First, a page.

blinddrew wrote:What are you wanting to achieve with your compressor(s)?
Some nice transparent compression for tracking vocals & acoustic guitars mainly.
If you want transparent and you are recording digitally at 24 bit, there's no need at all... that's because If your gain range is anywhere near reasonable, you will be very far from the noise floor while simply not being able to overshot. Or vice-versa, if you are overshooting and feel you need a compressor, it means that your gain structure is wrong. A compressor set up to as transparent - slow attack, fast release, threshold set to grab only the loudest transients, will do literally nothing - it'll be like you were recording with a bit less bits but still in the sweet spot.
The only reason nowadays to use your compressor in input is to color the signal. I do it all the time with my LA 610 but just because I like what it does... and transparent, it's not.. because it's the point.
But you mentioned "analogue color"... then I'd suggest you focus on any kit with transformers inside, regardless of what it is (can certainly be a compressor, of course). That will not be transparent but give some additional character to the signal, especially not high end stuff (which tends to be expensively designed to be very linear in its behavior).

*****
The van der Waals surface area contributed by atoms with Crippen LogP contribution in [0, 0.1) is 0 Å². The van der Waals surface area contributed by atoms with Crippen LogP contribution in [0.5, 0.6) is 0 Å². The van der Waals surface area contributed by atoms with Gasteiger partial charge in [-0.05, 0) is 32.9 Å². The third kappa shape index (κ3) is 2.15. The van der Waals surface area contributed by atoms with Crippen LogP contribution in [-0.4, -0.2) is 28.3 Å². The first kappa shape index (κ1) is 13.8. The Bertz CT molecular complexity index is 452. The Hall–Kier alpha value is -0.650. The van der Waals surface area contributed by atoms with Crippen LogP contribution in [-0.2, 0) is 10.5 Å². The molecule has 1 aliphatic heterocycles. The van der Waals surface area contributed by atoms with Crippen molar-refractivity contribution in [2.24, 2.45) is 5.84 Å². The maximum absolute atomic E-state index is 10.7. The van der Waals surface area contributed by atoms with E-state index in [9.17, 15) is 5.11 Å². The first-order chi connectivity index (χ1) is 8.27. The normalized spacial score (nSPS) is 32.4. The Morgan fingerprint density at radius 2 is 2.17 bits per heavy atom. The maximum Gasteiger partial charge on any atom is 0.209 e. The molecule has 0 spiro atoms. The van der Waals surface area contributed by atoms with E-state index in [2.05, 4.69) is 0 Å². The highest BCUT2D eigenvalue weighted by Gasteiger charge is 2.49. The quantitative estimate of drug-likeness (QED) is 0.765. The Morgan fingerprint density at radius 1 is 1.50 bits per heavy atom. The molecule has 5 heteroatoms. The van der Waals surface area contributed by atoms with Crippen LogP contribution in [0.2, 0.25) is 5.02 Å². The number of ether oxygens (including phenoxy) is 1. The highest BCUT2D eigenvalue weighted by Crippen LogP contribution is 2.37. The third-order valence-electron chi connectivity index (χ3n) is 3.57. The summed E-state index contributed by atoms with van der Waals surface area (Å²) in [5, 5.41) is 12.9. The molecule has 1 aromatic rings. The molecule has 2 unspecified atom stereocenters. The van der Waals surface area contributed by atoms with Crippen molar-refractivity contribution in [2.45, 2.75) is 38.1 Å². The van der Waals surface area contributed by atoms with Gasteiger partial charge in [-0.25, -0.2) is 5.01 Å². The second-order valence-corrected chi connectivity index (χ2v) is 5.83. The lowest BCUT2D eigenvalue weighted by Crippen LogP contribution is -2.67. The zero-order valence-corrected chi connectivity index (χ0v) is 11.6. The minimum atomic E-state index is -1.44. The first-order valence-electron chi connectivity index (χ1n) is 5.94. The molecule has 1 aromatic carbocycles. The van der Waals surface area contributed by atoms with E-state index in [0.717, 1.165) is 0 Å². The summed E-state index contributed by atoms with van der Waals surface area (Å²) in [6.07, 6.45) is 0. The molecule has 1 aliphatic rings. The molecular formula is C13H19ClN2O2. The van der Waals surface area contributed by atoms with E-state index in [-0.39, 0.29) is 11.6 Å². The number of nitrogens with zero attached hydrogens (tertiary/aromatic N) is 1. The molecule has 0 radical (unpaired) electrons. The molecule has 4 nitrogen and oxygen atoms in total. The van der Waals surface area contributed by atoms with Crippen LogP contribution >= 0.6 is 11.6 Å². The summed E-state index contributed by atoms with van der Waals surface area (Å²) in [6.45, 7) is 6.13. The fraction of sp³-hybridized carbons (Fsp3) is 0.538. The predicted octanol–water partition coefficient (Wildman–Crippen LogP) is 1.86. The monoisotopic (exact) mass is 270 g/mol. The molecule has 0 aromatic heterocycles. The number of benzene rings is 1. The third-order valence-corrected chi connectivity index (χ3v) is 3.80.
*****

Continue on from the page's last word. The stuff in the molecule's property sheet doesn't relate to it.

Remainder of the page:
However, and apologies if I am wrong, I can't but suspect that the real answer to "what do you want to do" is "add something to my mixes that I feel it's missing".. in which case you have the right idea but the wrong solution. Outboard it ain't - unless you're prepared to go for a full good recording studio desk and multitrack in anger thru it. Everything else being equal (performance skills and recording space), you're probably better off experimenting with different microphones or look at your mixing chops.